Retail does not need a city center

Our consumer behavior has changed radically. Stores, restaurants or cinemas attract us to the city center. But thanks to digitization, our stores, restaurants, and cinemas have faced competition in recent years.

Since we started buying clothes online and having lunch delivered to the office or streaming movies on our cell phones on the subway, we've had less and less incentive to go downtown. On my tour of major Canadian cities, I noticed that the inspiring stores could no longer be found downtown but in the belt or in between.

Downtowns need the stores, but the stores no longer need the downtowns.

So fewer and fewer people are coming to the city centers who are willing to spend. And because fewer and fewer consumers are coming, retailers will no longer be able to afford the expensive downtown locations. In Montréal, Toronto, Calgary, and Vancouver, I found entire streets in the inner cities that looked like they had been swept clean. Boutiques, restaurants - everything closed, moved, or neglected. 60% or more vacancies in former shopping miles. And here in Germany, too, the first movements in this direction can be observed here and there.

Leere Straßen in den Innenstädten ...

Empty streets in the city centers ...Many remaining stores can only offer a reduced selection of goods, which is hardly attractive to consumers. The consequence: even fewer visitors. This downward spiral of frequency loss and lack of supply cannot be stopped.

A city center thrives on condensed shopping, gastronomy, and entertainment offering. But the inner-city offerings in such a confined space are already so full of holes that we hardly find any joy in the city center anymore. It's simply no longer fun to go to one store after another. The gaps in moments when we feel joy while strolling have become too great.

In this respect, the remaining frequency in the city centers is not only quantitatively lower than in the past but also brings a different quality. In our discussions with our customers, we observe that although we have reasonable footfall, consumer behavior in urban areas is virtually in the basement.

"Customers" come to get advice, feel products and see the quality for themselves. Canada Goose is a fantastic example of how to deal with changes in consumer behavior. I tested a high-priced winter jacket in an ice room to see if it delivered what it promised. I was immediately convinced. However, I did not buy the jacket on-site. An order ran via the IPad, then on the sofa in the Airbnb in Toronto - the delivery is in Germany. The store sent me a product link to my device after the test. An excellent shopping experience for me. I had much fun with the staff on site. They thoroughly understood me as a customer, and my needs were proactively met without being asked.

Ice Room von Canada Goose

Ice Room from Canada GooseWe no longer stroll through many stores - people who like to consume drive specifically to the stores that interest them. After the visit, they return to the car or the subway. And yes, I, too, have made a beeline for the store in a mall and not visited another store afterward.

"Destination stores" - that's what the stores in the prime locations have become. In other words, you don't just walk into stores because you're already there, but stores that we drive to specifically - or not. If we go specifically to these stores, they don't have to be in the city center or the highstreet. Location, location, and location - this only applies to tourist hotspots, where enough strangers wander the streets without orientation. In all other places, the success of a stationary retailer no longer depends on location; instead, whether its offering is competent and unique enough to justify a visit counts.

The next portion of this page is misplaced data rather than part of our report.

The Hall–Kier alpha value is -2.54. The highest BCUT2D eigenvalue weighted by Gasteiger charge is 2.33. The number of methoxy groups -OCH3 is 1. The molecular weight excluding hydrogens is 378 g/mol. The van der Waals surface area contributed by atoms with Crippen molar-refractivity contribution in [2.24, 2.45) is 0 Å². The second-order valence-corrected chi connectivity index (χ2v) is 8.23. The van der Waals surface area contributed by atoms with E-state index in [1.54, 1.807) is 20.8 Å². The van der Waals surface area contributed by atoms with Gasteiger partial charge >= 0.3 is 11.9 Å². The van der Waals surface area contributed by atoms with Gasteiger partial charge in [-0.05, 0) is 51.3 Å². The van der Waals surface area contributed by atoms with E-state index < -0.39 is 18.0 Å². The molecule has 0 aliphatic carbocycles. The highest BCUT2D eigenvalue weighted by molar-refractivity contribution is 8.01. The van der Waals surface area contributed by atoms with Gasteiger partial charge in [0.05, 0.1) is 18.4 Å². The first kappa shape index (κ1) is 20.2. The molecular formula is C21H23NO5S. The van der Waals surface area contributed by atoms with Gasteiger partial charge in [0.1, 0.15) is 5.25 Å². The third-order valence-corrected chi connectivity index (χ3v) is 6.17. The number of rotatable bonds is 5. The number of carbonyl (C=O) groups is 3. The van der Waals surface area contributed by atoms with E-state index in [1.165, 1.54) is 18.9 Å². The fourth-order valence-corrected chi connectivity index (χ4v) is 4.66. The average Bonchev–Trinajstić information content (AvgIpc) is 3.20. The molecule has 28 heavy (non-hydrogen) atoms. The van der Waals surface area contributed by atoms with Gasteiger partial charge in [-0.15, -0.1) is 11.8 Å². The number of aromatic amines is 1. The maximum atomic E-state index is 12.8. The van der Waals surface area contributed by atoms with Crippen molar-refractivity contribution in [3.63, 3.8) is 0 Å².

This exciting offer can often be better realized in off locations. The rent per square meter is cheaper, and there are better ways to store a broader selection in more space so that it can be generously displayed. The fantastic stores were in Toronto's Kensington Market neighborhood, not the Eaten Mall. Like a hardware store, a great one doesn't have to be downtown. Downtowns need the stores, but the stores don't need downtowns anymore.

Colorful hustle and bustle in Kensington Market

The thinned-out offer in the city centers will not be characterized by insolvencies but by the migration of stores. The pulsating life that used to also rage in the side streets of the complete city center is now concentrated on the best-known shopping miles: the Kö in Düsseldorf, the Mö in Hamburg, the Ku'damm in Berlin. Our small and medium-sized cities are already complaining about the severe loss of vitality. Vibrant town centers are mutating into ghost towns. These cities have become donuts, and this has side effects. Throughout history, commercial centers have always been meeting places for their citizens. Now people have lost their most important third place. The place where they stay - besides home (first place) and workplace (second place) - and where they meet. We all miss this place, which used to be downtown. We miss the meetings and the street life. They are consuming together as a social event.

Buntes Treiben im Kensington Market

Now we prefer to order clothes at home, eat on the sofa and watch Netflix. Comfortable, but lonely. And that's what becomes a problem at some point.

"When people no longer meet, cohesion disappears. Locals keep to themselves, newcomers are strangers, old and young no longer get to know each other, and people talk about politics at home with friends with the same opinion. Understanding for others is lost when you only see the world from your point of view." (Sophie Burfeind)

In Canada, I felt I could look a little into the future. Somehow this described process is much more advanced there than in Germany, and I also see the chance that we can reinvent the lost third place.